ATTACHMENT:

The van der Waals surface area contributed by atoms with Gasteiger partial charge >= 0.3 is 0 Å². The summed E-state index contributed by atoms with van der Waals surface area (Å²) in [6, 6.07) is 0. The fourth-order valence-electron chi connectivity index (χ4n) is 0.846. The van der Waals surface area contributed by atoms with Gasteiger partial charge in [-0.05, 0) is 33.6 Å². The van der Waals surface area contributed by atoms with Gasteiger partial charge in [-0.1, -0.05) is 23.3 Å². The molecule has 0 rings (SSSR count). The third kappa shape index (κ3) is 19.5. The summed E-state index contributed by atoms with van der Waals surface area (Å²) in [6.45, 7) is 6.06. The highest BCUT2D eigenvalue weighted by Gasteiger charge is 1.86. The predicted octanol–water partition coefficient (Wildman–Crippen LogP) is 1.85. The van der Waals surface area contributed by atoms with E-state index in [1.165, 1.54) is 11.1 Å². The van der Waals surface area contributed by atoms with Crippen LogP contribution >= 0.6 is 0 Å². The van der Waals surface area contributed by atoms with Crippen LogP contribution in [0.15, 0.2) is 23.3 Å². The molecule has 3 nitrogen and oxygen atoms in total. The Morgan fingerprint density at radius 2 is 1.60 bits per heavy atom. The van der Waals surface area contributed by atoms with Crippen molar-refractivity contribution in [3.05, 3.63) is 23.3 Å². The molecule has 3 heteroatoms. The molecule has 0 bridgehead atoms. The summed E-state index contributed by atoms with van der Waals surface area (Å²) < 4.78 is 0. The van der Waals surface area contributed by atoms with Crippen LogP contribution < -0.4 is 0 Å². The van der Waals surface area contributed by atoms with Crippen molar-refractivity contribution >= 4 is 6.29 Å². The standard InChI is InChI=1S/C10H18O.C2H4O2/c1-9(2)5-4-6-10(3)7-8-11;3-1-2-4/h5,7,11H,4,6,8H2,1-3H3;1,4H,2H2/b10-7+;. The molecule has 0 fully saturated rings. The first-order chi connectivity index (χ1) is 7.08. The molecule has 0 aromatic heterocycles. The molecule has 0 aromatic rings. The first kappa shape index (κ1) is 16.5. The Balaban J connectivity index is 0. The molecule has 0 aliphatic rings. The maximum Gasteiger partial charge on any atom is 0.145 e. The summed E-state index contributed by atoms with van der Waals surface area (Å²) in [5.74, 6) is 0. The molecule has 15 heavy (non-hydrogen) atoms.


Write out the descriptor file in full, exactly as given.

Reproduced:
The van der Waals surface area contributed by atoms with Gasteiger partial charge >= 0.3 is 0 Å². The summed E-state index contributed by atoms with van der Waals surface area (Å²) in [6, 6.07) is 0. The fourth-order valence-electron chi connectivity index (χ4n) is 0.846. The van der Waals surface area contributed by atoms with Gasteiger partial charge in [-0.05, 0) is 33.6 Å². The van der Waals surface area contributed by atoms with Gasteiger partial charge in [-0.1, -0.05) is 23.3 Å². The molecule has 0 rings (SSSR count). The third kappa shape index (κ3) is 19.5. The summed E-state index contributed by atoms with van der Waals surface area (Å²) in [6.45, 7) is 6.06. The highest BCUT2D eigenvalue weighted by Gasteiger charge is 1.86. The predicted octanol–water partition coefficient (Wildman–Crippen LogP) is 1.85. The van der Waals surface area contributed by atoms with E-state index in [1.165, 1.54) is 11.1 Å². The van der Waals surface area contributed by atoms with Crippen LogP contribution >= 0.6 is 0 Å². The van der Waals surface area contributed by atoms with Crippen LogP contribution in [0.15, 0.2) is 23.3 Å². The molecule has 3 nitrogen and oxygen atoms in total. The Morgan fingerprint density at radius 2 is 1.60 bits per heavy atom. The van der Waals surface area contributed by atoms with Crippen molar-refractivity contribution in [3.05, 3.63) is 23.3 Å². The molecule has 3 heteroatoms. The molecule has 0 bridgehead atoms. The summed E-state index contributed by atoms with van der Waals surface area (Å²) < 4.78 is 0. The van der Waals surface area contributed by atoms with Crippen LogP contribution < -0.4 is 0 Å². The van der Waals surface area contributed by atoms with Crippen molar-refractivity contribution >= 4 is 6.29 Å². The standard InChI is InChI=1S/C10H18O.C2H4O2/c1-9(2)5-4-6-10(3)7-8-11;3-1-2-4/h5,7,11H,4,6,8H2,1-3H3;1,4H,2H2/b10-7+;. The molecule has 0 fully saturated rings. The first-order chi connectivity index (χ1) is 7.08. The molecule has 0 aromatic heterocycles. The molecule has 0 aromatic rings. The first kappa shape index (κ1) is 16.5. The Balaban J connectivity index is 0. The molecule has 0 aliphatic rings. The maximum Gasteiger partial charge on any atom is 0.145 e. The summed E-state index contributed by atoms with van der Waals surface area (Å²) in [5.74, 6) is 0. The molecule has 15 heavy (non-hydrogen) atoms.